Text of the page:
Prepare clients for potential charges

Prepare clients for potential charges

source-image
Jan 01, 2008

Q How can we prepare clients for unexpected costs that result from problems found during dental cleanings?


Adam Dixon
"Unforeseen problems often present themselves once a pet is anesthetized," says Adam Dixon, a veterinary assistant at Gibraltar Veterinary Hospital in Gibraltar, Mich. "We might discover a cracked molar or an exposed root, and we don't always have the luxury of identifying these potential costs up front. But a well-detailed and honest estimate can go a long way in forming a bond with your client."

Because it's difficult to predict exact costs, it's worth showing clients both low and high estimates for the procedure, Dixon says. Include an extra extraction charge and any subsequent medication charges on the higher estimate, and explain the discrepancy between the two totals. Then remind clients your estimate may change based on the pet's needs discovered during the procedure, he says.

"Estimates improve compliance and reduce clients' shock when you present the bill," Dixon says. "When you walk clients through the estimate and clarify each charge, clients feel you're treating them openly and honestly."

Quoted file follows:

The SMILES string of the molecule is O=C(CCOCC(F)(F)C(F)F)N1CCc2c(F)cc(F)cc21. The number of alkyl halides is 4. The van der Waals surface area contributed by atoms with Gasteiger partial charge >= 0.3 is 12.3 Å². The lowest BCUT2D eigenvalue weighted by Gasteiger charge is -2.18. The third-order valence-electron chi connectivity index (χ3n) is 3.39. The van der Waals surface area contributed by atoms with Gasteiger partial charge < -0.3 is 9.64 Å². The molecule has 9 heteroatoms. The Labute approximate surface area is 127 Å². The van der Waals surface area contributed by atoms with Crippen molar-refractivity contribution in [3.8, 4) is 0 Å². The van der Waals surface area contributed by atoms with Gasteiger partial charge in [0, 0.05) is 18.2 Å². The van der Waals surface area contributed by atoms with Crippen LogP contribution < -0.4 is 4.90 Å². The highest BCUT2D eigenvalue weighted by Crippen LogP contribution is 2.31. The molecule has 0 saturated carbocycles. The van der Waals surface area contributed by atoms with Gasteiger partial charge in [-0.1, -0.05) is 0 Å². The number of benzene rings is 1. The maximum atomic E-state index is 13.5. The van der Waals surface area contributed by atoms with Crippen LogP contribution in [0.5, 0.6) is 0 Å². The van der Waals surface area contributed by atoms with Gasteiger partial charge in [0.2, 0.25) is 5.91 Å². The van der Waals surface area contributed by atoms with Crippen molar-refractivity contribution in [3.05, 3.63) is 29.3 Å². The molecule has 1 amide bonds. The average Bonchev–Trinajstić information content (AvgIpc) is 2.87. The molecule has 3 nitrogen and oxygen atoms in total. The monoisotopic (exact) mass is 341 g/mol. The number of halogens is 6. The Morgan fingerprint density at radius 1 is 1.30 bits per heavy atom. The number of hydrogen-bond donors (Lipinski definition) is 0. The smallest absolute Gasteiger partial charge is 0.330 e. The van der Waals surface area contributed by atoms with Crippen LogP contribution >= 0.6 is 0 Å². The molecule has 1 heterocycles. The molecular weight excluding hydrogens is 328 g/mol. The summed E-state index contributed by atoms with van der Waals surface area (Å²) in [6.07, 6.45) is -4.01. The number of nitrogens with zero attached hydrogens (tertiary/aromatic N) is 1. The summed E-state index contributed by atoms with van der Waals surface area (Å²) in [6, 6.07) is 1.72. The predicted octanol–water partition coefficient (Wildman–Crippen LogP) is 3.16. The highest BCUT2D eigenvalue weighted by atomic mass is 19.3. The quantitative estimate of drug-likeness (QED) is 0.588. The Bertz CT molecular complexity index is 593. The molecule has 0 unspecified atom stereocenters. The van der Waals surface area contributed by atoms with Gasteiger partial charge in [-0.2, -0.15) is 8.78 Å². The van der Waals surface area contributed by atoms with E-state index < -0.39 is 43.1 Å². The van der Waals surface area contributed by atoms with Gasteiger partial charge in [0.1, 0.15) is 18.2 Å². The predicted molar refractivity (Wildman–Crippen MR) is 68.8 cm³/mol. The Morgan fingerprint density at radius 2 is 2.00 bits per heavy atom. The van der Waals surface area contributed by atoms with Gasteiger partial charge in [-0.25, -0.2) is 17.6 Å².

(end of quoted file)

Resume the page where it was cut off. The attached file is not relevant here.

Proceedings papers for techs

The very best behavior advice for new puppy owners (Proceedings)

CVC IN SAN DIEGO PROCEEDINGS

The entire hospital staff should play a role in the counseling of new puppy owners.

The technician's role creating a behavior centered veterinary practice (Proceedings)

CVC IN SAN DIEGO PROCEEDINGS

A focus on pet behavior in the veterinary clinic is an excellent practice builder.

Trying times--dealing with canine adolescent dog (Proceedings)

CVC IN SAN DIEGO PROCEEDINGS

A behavior wellness exam is an opportunity to check up on a pet’s behavioral health and answer any related questions a client may have.

Enriching geriatric patient's lives (Proceedings)

CVC IN SAN DIEGO PROCEEDINGS

An important time for practices to include a behavioral exam is when a pet becomes a senior.

Tubes and tracheas--all about endotracheal tubes and lesions in difficult intubations (Proceedings)

CVC IN SAN DIEGO PROCEEDINGS

Endotracheal tubes are usually made from silicone, polyvinyl chloride (PVC) plastic or red rubber.